Trident: a shadowy, hidden violence.

On Ash Wednesday members of the London Catholic Worker, the Catholic Worker Farm, Pax Christi and Christian CND met in Embankment Gardens to take part in the yearly liturgy that bears witness to the moral scandal of our government’s nuclear weapons programme. Ann Kelly and Anne Peacey from the NJPN, Fr Joe Ryan and the Nipponzan Myohoji Buddhist monks and nuns also joined us.

At the start of the liturgy we laid out the charcoal and ashes to be blessed. After being marked ourselves with ashes, we processed round Whitehall Avenue, under the banner, ‘No Faith in Trident’. When we came to the Ministry of Defence we spread ashes on sackcloth, in the form of the word ‘Repent’ and greeted each other, the police and the taxi drivers who happened to be striking that day with the sign of peace.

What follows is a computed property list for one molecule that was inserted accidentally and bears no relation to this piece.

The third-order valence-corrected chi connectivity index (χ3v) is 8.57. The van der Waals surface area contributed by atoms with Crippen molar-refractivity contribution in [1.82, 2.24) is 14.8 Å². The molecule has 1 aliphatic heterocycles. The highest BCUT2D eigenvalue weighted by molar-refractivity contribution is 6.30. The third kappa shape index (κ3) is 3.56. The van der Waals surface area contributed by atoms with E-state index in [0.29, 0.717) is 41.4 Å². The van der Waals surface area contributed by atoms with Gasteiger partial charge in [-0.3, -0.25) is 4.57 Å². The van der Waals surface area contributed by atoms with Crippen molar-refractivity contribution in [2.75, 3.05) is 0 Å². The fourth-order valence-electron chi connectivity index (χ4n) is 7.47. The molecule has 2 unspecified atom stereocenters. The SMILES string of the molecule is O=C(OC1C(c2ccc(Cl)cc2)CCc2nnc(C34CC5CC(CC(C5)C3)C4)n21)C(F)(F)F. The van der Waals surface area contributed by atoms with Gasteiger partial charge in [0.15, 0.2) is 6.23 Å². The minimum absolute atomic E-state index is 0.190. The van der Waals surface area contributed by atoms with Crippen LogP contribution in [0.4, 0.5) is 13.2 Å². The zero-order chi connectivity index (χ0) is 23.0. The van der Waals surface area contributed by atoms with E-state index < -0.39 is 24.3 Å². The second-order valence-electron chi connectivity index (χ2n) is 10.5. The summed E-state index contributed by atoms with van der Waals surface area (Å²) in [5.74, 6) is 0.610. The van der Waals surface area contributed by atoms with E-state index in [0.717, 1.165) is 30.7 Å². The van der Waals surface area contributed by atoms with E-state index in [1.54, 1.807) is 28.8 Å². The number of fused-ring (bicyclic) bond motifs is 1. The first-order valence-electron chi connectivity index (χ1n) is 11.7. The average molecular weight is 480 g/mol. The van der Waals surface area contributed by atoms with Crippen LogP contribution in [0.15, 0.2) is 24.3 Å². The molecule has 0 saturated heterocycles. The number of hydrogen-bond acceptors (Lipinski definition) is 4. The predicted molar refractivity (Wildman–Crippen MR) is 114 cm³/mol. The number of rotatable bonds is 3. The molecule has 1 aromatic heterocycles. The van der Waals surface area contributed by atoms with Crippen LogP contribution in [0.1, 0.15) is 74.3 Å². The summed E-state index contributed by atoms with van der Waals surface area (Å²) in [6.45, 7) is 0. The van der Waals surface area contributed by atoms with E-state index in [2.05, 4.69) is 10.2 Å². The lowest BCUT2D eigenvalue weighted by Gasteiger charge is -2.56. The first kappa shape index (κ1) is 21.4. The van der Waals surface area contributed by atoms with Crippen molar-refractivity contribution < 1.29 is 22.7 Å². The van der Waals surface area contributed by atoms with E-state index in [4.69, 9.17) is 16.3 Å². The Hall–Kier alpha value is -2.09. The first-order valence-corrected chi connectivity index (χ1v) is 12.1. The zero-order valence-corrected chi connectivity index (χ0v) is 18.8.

When the procession got to the back of the MOD Fr. Martin Newell cp and I clumsily rolled over the fence and marked the back wall, with a charcoal cross. Earlier that day Scott Albrecht from the Catholic Worker Farm and Ray Towey had already marked the front entrance.

Trident is a shadowy, hidden violence, only reported on when there is a debate in Parliament. Yet here in Whitehall sit the people whose job it is to take part in the procurement of the nuclear warheads, missiles and submarines.

In preparing for this day I read Deuteronomy 30:19, ‘I have put before you life and death [..] therefore choose life’. We, together with the people who work in Whitehall, have the power to influence decisions. Our own moral failure means that we still maintain these weapons. Ash Wednesday is a good moment to remember our collective sin.

During vigils and processions such as this one, I’ve often become aware of the heavy masonry buildings seeming to lose their permanence. By focusing on our own faith and prayer we realize their ephemeral nature; they are only full of people just like ourselves. The capacity for repentance, then, is enormous and the Ash Wednesday witness is full of hope.

Henrietta Cullinan

This article appears in the Summer edition of NJPN Newsletter